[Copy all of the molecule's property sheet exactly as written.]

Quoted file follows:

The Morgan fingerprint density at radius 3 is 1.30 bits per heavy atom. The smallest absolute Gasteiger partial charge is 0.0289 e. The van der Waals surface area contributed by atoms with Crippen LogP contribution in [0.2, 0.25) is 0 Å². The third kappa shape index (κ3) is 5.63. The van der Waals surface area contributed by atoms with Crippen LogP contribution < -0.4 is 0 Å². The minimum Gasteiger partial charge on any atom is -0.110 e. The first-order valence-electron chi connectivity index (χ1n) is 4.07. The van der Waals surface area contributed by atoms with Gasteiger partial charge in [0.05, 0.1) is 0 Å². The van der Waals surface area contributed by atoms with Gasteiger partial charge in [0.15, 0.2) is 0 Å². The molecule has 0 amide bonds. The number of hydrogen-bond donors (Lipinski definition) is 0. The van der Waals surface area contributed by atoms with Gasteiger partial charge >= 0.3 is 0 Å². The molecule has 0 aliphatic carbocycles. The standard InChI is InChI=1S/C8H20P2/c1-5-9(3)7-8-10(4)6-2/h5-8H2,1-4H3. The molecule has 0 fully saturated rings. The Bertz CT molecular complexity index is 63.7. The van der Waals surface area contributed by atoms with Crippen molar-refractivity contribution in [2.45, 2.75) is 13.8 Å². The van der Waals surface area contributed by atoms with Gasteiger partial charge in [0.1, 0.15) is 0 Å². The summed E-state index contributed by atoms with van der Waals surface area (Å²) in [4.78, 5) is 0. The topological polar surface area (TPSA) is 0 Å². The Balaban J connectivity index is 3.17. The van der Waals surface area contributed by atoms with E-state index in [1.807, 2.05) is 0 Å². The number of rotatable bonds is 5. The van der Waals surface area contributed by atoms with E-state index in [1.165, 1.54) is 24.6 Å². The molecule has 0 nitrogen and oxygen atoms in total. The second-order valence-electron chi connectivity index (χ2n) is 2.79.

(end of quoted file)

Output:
The Morgan fingerprint density at radius 3 is 1.30 bits per heavy atom. The smallest absolute Gasteiger partial charge is 0.0289 e. The van der Waals surface area contributed by atoms with Crippen LogP contribution in [0.2, 0.25) is 0 Å². The third kappa shape index (κ3) is 5.63. The van der Waals surface area contributed by atoms with Crippen LogP contribution < -0.4 is 0 Å². The minimum Gasteiger partial charge on any atom is -0.110 e. The first-order valence-electron chi connectivity index (χ1n) is 4.07. The van der Waals surface area contributed by atoms with Gasteiger partial charge in [0.05, 0.1) is 0 Å². The van der Waals surface area contributed by atoms with Gasteiger partial charge in [0.15, 0.2) is 0 Å². The molecule has 0 amide bonds. The number of hydrogen-bond donors (Lipinski definition) is 0. The van der Waals surface area contributed by atoms with Gasteiger partial charge >= 0.3 is 0 Å². The molecule has 0 aliphatic carbocycles. The standard InChI is InChI=1S/C8H20P2/c1-5-9(3)7-8-10(4)6-2/h5-8H2,1-4H3. The molecule has 0 fully saturated rings. The Bertz CT molecular complexity index is 63.7. The van der Waals surface area contributed by atoms with Crippen molar-refractivity contribution in [2.45, 2.75) is 13.8 Å². The van der Waals surface area contributed by atoms with Gasteiger partial charge in [0.1, 0.15) is 0 Å². The summed E-state index contributed by atoms with van der Waals surface area (Å²) in [4.78, 5) is 0. The topological polar surface area (TPSA) is 0 Å². The Balaban J connectivity index is 3.17. The van der Waals surface area contributed by atoms with E-state index in [1.807, 2.05) is 0 Å². The number of rotatable bonds is 5. The van der Waals surface area contributed by atoms with E-state index in [1.165, 1.54) is 24.6 Å². The molecule has 0 nitrogen and oxygen atoms in total. The second-order valence-electron chi connectivity index (χ2n) is 2.79.